When everyone tells you their troubles, to whom will you tell yours?
Posted in , Apr 1, 2008
When folks look at me, it seems that all they see are my ears! I guess I'm just one of those people. Strangers come up to me and pour their hearts out. "I used to write books and teach college," a homeless man told me wistfully one day, as I was walking to an ATM, "but that part of my life is gone."
I listened and nodded. That's me—always a shoulder to cry on. Once, a checker at the supermarket stopped in the middle of bagging my groceries to tell me her family wanted their own home, but couldn't afford it. "Prices are too high here," I agreed.
Another clerk grumbled to me about her aching feet. Then one day she stepped out from behind the register to show me her new therapeutic shoes and get my opinion of them.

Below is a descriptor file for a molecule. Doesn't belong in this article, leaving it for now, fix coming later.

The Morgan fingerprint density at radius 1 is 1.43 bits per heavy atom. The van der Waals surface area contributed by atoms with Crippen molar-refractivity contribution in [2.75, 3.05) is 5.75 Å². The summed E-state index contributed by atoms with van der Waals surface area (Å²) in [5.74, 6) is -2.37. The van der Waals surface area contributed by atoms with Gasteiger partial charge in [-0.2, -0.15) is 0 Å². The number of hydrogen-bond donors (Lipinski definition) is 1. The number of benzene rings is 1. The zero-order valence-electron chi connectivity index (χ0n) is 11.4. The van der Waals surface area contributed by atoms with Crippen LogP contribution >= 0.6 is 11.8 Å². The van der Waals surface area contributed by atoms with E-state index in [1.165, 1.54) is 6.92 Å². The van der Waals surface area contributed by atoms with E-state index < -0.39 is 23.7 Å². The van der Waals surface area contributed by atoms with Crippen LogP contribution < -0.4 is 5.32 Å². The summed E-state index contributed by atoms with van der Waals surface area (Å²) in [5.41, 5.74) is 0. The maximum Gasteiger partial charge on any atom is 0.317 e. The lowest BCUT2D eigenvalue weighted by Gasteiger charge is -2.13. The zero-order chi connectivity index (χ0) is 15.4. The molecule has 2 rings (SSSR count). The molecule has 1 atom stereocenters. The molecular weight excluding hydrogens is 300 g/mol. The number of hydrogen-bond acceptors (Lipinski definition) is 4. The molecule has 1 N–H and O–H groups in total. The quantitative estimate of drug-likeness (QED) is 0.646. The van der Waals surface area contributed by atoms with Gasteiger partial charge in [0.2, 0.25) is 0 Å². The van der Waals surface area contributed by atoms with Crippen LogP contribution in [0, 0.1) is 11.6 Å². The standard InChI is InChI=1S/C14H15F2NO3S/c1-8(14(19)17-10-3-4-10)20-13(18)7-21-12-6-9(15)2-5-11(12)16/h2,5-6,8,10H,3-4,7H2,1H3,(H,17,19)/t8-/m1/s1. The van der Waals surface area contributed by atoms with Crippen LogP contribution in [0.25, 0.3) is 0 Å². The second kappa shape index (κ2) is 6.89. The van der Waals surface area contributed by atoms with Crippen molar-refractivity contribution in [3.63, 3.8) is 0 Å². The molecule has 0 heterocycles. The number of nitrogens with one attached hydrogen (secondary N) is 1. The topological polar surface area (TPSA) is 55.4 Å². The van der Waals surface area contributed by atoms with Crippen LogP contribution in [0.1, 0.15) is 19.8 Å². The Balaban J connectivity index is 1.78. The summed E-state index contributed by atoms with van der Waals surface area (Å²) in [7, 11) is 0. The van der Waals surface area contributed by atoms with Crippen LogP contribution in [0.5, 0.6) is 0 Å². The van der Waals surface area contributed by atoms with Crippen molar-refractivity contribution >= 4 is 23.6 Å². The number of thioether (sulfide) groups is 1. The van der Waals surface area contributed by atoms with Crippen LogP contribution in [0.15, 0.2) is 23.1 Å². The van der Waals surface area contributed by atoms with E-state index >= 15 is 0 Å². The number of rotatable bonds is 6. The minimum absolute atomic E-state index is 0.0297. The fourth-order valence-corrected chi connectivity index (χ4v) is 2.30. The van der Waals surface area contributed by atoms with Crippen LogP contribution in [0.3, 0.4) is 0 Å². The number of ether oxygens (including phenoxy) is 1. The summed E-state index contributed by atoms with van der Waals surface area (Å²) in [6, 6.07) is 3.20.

Sometimes, after hearing everyone else's problems, I feel exhausted. Drained. I want to cry out: "Let me tell you about my family problems, my health worries, my money troubles for a change!"
Not long ago the owner of a local café took me aside. She told me her waitress's husband had recently died. I could see she was devastated and needed to talk. We did, for a long while.
When I got home, I decided to pray. I always take my troubles straight to God. (He's the Great Listener.) I mentioned the café owner, the waitress and her family. And all the people I'd met.
That's when it hit me: Maybe my job is to listen. Not to take on others' troubles, but to pass them on to the Lord, relay them up the line. I know that God will comfort those people as only he can.
So now I look at myself in the mirror, and I don't notice my wrinkles, just my two big ears! Listening doesn't feel like a burden at all anymore. It feels like a privilege—even a blessing.